This article, the third in a four-part series, explores the axial skeleton. Part four will look at the appendicular skeleton. There are a total of 206 bones in the human adult body (Tortora and Grabowski, 2003), which are divided into two main parts (Fig 1). The axial skeleton consists of the bones of the skull, vertebral column, sternum and ribs, and has a total of 80 bones. The appendicular skeleton consists of bones of the pectoral girdle, pelvic girdle and limbs, and has a total of 126 bones. The axial skeleton consists of:
- Skull (cranium) - eight;
- Skull (facial) - 14;
- Auditory ossicles (three in each ear - not shown) - six;
- Hyoid (neck bone, aids speech - not shown) - one;
- Vertebral column - 26;
- Thorax (sternum) - one;
- Thorax (ribcage) - 24.
Bones can be classified on the basis of their shape (Table 1), with some bone shapes related to either the axial or the appendicular skeleton. The spine The vertebral column (also called the backbone, spine or spinal column) consists of a series of 33 irregularly shaped bones (during childhood), called vertebrae. These 33 bones are divided into five categories depending on where they are located in the vertebral column (Fig 2). Over time some smaller bones fuse together, resulting in a total of 26 vertebrae in adults (Bogduk, 2005; Tortora and Grabowski, 2003).
- Cervical vertebrae - the first seven bones. Located at the top of the vertebral column, these bones form the neck and support the head.
- Thoracic vertebrae - the next 12 bones. These form the rear anchor of the ribcage. They are larger than cervical vertebrae and increase in size from top to bottom.
- Lumbar vertebrae - five bones. These are the largest bones in the vertebral column. These vertebrae support most of the body’s weight and are attached to many of the back muscles.
- The sacrum - a triangular bone just below the lumbar vertebrae, it forms the back wall of the pelvic girdle. In children, it consists of four or five sacral vertebrae that fuse together in adulthood.
- The coccyx - this is the bottom of the spinal column. It consists of three to five bones that are fused together in adults. Many muscles connect to the coccyx.
The skull The skull has two sets of bones - eight cranial and 14 facial (the main ones are shown in Fig 3). Together these form a large cranial cavity, which protects the brain. The skull also supports the structure of the face and contains the eye sockets, nasal bones, temporal bone protecting the structures of the ear, and teeth and jaws to allow biting and chewing (Waugh and Grant, 2006). Sternum and ribs The sternum is a long, flat bone in the middle of the thorax. It consists of the manubrium, the gladiolus and the xiphoid process. It supports the clavicles and connects with the cartilages of the first seven pairs of ribs. Most people have 12 pairs of ribs, which surround the thoracic cavity and protect the lungs, heart and other thoracic organs (some people have one more or one less pair). The ribs are connected to the vertebrae. The eighth to 10th pair connect to the cartilage of the pair above at the front, while the lowest two pairs are ‘floating’. The elasticity of the ribcage allows for breathing. The sternum There are three areas (from top to bottom):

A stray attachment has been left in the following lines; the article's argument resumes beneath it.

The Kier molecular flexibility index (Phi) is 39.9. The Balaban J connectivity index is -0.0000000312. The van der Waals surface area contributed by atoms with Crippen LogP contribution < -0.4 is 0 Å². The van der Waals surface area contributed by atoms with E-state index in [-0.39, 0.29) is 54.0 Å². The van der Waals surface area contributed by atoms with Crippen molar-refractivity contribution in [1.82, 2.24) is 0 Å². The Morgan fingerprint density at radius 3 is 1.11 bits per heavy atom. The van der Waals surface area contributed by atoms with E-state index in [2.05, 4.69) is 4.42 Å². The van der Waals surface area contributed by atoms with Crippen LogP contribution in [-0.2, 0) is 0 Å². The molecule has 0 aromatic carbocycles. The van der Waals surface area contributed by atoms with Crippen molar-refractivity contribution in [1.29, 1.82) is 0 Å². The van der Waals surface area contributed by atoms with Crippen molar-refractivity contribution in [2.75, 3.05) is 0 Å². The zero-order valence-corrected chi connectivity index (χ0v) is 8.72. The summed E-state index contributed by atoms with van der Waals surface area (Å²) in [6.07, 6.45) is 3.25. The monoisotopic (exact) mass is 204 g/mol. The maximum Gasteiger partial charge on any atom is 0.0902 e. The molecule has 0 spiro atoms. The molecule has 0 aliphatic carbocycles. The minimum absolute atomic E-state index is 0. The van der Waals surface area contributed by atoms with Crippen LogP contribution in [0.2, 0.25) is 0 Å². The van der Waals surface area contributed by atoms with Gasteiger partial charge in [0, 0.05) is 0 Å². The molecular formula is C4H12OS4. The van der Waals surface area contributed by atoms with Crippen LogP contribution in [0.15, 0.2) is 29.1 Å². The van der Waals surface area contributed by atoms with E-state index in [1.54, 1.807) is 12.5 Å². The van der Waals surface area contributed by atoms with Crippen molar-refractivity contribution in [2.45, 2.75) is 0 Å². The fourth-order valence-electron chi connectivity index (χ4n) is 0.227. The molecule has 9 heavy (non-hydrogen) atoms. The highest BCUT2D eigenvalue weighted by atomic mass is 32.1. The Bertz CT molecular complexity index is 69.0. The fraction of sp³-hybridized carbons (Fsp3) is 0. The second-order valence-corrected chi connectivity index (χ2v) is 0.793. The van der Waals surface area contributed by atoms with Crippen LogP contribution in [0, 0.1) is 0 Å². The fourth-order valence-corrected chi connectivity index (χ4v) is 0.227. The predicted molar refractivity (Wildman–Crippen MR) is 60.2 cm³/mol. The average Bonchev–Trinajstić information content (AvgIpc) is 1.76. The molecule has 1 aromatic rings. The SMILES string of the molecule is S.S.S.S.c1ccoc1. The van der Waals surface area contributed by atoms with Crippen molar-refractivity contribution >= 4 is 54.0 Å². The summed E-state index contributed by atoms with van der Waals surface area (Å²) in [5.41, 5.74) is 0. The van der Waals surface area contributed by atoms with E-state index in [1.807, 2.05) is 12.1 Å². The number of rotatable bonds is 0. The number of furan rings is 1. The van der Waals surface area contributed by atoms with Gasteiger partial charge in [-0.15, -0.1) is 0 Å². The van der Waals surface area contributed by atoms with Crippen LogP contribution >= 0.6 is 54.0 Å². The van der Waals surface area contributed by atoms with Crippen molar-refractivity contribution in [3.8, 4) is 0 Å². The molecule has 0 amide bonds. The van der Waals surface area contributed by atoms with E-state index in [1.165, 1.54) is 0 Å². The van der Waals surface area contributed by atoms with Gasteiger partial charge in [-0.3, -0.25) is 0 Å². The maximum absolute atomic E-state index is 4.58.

- Body of sternum - gladiolus;
- Xiphoid process.
Between the manubrium and body of the sternum is the sternal angle (a cartilaginous joint which acts like a hinge). It is at this point that the sternum can move anteriorly and posteriorly to allow the lungs to expand and contract with breathing (Marieb, 2003). Between the body and the xiphoid process is the xiphisternal joint, which is commonly used as a landmark when initiating cardiac compressions in basic life support. The sternum is composed of highly vascular cancellous tissue, which is covered by a thin layer of compact bone. This is thickest in the manubrium between the articular facets for the clavicles. At the top of the sternum is the suprasternal notch,
a large visible dip where the sternum joins the neck. The ribs Most people have 12 pairs of ribs, although some have a 13th, known as the cervical ribs - the rib remnants of the seventh neck of vertebrae - and some only have 11 pairs. The ribs form the thoracic cage, which protects the lungs, heart and other thoracic organs. They start at the thoracic vertebrae and curve towards the front of the body. The seven upper pairs of ribs attach directly to the sternum with hyaline cartilage. The lower five pairs are called ‘false’ ribs - the bottom two sets are ‘floating’ with no attachment to the sternum (although they are embedded in the lateral muscle wall). The three sets of ribs between these and the upper seven are attached with costal cartilage to rib set seven, and are therefore indirectly connected to the sternum (Marieb, 2003). The spaces between the ribs are known as the intercostal spaces.
Bogduk, N. (2005) Clinical Anatomy of the Lumbar Spine and Sacrum. Edinburgh: Churchill Livingstone.
Marieb, E.N. (2003) Human Anatomy and Physiology (6th ed). Menlo Park, CA: Benjamin Cummings Publishing Company.
Martini, F.H. (2005) Fundamentals of Anatomy and Physiology (7th ed). Menlo Park, CA: Benjamin Cummings Publishing Company.
Tortora, G.J., Grabowski, S.R. (2003) Principles of Anatomy and Physiology (10th ed). New York, NY: John Wiley & Sons.
Waugh, A., Grant, A. (2006) Anatomy and Physiology in Health and Illness (10th ed). London: Churchill Livingstone.